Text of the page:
From FitBits and smart-watches to Alexa and self-driving cars, there’s no shortage of devices creating info that marketers can use to sell their products more effectively.
And it doesn’t end with these “obvious” devices. As hardware enabling data transfer becomes smaller, cheaper, and easier to integrate into physical products, opportunities to innovate abound.
Chips integrated into product packaging can inform a retailer when their product has been opened or assembled.
Pro-active after-sales support becomes a breeze when a product notifies the manufacturer of a specific malfunction.
As consumers interact with more connected devices, they receive more valuable marketing messages.
The potential customer’s position in the sales journey is arguably one of the most important “unknowns” that a marketer needs to establish if they want to send a hyper-targeted message.
Several models exist illustrating a customer’s progress from questioning whether a product is worth the investment, to buying it and, eventually, becoming an ambassador for the brand.
The most common route is as follows:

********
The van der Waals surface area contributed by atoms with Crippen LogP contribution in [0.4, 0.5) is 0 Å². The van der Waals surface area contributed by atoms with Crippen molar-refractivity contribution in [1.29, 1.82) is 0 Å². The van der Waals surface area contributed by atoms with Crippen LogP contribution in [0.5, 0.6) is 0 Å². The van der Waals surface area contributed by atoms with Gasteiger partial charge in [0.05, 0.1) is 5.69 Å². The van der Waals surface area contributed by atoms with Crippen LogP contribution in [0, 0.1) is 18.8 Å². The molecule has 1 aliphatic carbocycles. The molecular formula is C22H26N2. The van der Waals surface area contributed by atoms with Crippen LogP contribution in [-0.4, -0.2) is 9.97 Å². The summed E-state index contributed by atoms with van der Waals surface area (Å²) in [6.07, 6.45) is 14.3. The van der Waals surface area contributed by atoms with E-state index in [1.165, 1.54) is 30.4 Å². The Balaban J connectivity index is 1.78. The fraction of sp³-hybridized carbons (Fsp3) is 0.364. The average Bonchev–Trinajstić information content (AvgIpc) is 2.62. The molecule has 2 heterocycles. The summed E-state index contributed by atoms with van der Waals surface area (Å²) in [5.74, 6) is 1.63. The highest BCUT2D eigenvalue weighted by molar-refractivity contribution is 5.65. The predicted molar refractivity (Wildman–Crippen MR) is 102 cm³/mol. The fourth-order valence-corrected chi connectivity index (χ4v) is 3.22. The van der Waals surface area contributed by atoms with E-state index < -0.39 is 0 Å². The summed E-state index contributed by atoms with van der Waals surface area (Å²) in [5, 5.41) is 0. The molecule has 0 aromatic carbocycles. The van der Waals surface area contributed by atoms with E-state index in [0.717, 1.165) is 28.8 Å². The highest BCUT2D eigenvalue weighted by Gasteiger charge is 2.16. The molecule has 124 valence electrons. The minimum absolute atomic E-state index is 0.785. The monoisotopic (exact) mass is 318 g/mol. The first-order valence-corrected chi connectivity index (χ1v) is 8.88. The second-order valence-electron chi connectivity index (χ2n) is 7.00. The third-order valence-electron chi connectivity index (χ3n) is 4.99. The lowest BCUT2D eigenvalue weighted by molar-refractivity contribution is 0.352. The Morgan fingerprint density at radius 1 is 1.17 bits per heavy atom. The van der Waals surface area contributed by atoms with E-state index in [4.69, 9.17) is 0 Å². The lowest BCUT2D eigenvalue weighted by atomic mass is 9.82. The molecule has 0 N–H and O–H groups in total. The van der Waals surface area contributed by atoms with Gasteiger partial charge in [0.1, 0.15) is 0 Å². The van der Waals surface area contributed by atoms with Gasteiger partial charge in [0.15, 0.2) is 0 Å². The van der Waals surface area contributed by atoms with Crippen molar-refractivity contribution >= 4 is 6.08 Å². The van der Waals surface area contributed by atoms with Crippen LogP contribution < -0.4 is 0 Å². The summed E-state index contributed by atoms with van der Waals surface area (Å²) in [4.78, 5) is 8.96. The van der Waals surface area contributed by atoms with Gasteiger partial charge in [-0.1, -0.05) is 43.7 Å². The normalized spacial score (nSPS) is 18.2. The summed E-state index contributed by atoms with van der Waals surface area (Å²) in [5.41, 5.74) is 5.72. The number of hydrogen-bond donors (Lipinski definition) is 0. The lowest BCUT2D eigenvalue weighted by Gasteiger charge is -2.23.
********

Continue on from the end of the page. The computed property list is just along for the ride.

Messages that guide a consumer from one step to the next have to be purpose-built depending on the audience segment.
A good example of this is from sleep-focused company Each Night (dot com). This company has set their sites to take readers on different paths based on their goals. That’s because someone looking for a brand new mattress has different needs than someone looking for a solution to their poor sleeping habits.
Using IoT devices, a company could identify a consumer as a lead by monitoring their Google search history. Targeted advertising converts this lead into a potential customer who is aware of their product.
GPS coordinates obtained from someone’s mobile phone could notify a retailer that a potential customer is nearby. This also indicates that the person has now moved on to the “awareness” level.
Cue a slightly more assertive sequence of sales messages, knowing that the potential customer has been to one of your locations. They could install a mobile app to track sleep quality and compare sleep patterns against healthy benchmarks.
Once awareness evolves into a purchase, something that can be logged via the retailer’s cloud-connected point-of-sale system, the customer is then placed into a new segment. Now, the retailer’s goal is to ensure that the customer is delighted with their purchase.
Smart-packaging informs them that the product has been delivered and opened and three days later, the customer is contacted by an after-sales representative. Does the mattress meet your needs? Is it the correct size for your bed? How can we improve our service?